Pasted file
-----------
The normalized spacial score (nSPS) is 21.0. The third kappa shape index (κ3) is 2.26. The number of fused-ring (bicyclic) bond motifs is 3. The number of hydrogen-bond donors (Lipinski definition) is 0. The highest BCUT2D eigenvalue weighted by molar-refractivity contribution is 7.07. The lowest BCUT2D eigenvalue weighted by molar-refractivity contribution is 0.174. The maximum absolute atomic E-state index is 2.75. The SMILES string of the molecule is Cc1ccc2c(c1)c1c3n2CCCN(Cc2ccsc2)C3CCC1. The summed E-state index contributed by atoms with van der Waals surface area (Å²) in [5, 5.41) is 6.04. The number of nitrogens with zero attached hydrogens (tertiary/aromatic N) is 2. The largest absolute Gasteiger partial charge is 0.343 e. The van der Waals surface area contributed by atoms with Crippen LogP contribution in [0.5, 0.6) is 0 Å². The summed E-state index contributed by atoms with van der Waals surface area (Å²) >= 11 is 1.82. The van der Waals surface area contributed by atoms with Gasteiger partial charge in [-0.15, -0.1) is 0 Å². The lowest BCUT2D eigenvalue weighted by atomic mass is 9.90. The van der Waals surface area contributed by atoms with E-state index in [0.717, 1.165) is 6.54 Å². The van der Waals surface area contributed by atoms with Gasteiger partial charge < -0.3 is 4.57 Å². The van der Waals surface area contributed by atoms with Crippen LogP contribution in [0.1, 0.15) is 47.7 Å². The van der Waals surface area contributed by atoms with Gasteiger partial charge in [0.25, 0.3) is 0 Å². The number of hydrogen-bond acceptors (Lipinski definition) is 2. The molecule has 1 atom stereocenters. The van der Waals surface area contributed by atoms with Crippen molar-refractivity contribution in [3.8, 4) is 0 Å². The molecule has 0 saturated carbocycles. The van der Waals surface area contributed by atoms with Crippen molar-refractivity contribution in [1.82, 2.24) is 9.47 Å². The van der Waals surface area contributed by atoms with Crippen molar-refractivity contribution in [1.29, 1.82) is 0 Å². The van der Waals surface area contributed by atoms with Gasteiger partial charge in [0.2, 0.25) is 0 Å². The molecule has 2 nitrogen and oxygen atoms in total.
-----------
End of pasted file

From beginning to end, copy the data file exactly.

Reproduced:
The normalized spacial score (nSPS) is 21.0. The third kappa shape index (κ3) is 2.26. The number of fused-ring (bicyclic) bond motifs is 3. The number of hydrogen-bond donors (Lipinski definition) is 0. The highest BCUT2D eigenvalue weighted by molar-refractivity contribution is 7.07. The lowest BCUT2D eigenvalue weighted by molar-refractivity contribution is 0.174. The maximum absolute atomic E-state index is 2.75. The SMILES string of the molecule is Cc1ccc2c(c1)c1c3n2CCCN(Cc2ccsc2)C3CCC1. The summed E-state index contributed by atoms with van der Waals surface area (Å²) in [5, 5.41) is 6.04. The number of nitrogens with zero attached hydrogens (tertiary/aromatic N) is 2. The largest absolute Gasteiger partial charge is 0.343 e. The van der Waals surface area contributed by atoms with Crippen LogP contribution in [0.5, 0.6) is 0 Å². The summed E-state index contributed by atoms with van der Waals surface area (Å²) >= 11 is 1.82. The van der Waals surface area contributed by atoms with Gasteiger partial charge in [-0.15, -0.1) is 0 Å². The lowest BCUT2D eigenvalue weighted by atomic mass is 9.90. The van der Waals surface area contributed by atoms with E-state index in [0.717, 1.165) is 6.54 Å². The van der Waals surface area contributed by atoms with Gasteiger partial charge < -0.3 is 4.57 Å². The van der Waals surface area contributed by atoms with Crippen LogP contribution in [0.1, 0.15) is 47.7 Å². The van der Waals surface area contributed by atoms with Gasteiger partial charge in [0.25, 0.3) is 0 Å². The number of hydrogen-bond acceptors (Lipinski definition) is 2. The molecule has 1 atom stereocenters. The van der Waals surface area contributed by atoms with Crippen molar-refractivity contribution in [3.8, 4) is 0 Å². The molecule has 0 saturated carbocycles. The van der Waals surface area contributed by atoms with Crippen molar-refractivity contribution in [1.82, 2.24) is 9.47 Å². The van der Waals surface area contributed by atoms with Crippen molar-refractivity contribution in [1.29, 1.82) is 0 Å². The van der Waals surface area contributed by atoms with Gasteiger partial charge in [0.2, 0.25) is 0 Å². The molecule has 2 nitrogen and oxygen atoms in total.